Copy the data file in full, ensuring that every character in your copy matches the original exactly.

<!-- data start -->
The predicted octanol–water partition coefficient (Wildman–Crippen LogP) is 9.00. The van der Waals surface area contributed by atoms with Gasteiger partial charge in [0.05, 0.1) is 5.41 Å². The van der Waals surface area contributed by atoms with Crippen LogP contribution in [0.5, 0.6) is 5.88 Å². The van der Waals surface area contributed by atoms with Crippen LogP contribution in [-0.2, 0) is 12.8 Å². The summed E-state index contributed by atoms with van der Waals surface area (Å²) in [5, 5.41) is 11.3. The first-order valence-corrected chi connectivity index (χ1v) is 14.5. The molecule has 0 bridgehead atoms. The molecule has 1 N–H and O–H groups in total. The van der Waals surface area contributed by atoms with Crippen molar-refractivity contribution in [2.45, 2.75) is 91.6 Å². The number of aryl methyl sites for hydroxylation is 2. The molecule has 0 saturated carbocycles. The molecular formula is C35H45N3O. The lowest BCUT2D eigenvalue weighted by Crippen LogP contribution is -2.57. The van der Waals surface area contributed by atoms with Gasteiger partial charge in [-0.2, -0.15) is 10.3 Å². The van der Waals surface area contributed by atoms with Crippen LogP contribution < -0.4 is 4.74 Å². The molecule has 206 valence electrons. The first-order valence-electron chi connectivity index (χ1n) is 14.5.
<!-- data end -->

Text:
The predicted octanol–water partition coefficient (Wildman–Crippen LogP) is 9.00. The van der Waals surface area contributed by atoms with Gasteiger partial charge in [0.05, 0.1) is 5.41 Å². The van der Waals surface area contributed by atoms with Crippen LogP contribution in [0.5, 0.6) is 5.88 Å². The van der Waals surface area contributed by atoms with Crippen LogP contribution in [-0.2, 0) is 12.8 Å². The summed E-state index contributed by atoms with van der Waals surface area (Å²) in [5, 5.41) is 11.3. The first-order valence-corrected chi connectivity index (χ1v) is 14.5. The molecule has 0 bridgehead atoms. The molecule has 1 N–H and O–H groups in total. The van der Waals surface area contributed by atoms with Crippen molar-refractivity contribution in [2.45, 2.75) is 91.6 Å². The number of aryl methyl sites for hydroxylation is 2. The molecule has 0 saturated carbocycles. The molecular formula is C35H45N3O. The lowest BCUT2D eigenvalue weighted by Crippen LogP contribution is -2.57. The van der Waals surface area contributed by atoms with Gasteiger partial charge in [-0.2, -0.15) is 10.3 Å². The van der Waals surface area contributed by atoms with Crippen LogP contribution < -0.4 is 4.74 Å². The molecule has 206 valence electrons. The first-order valence-electron chi connectivity index (χ1n) is 14.5.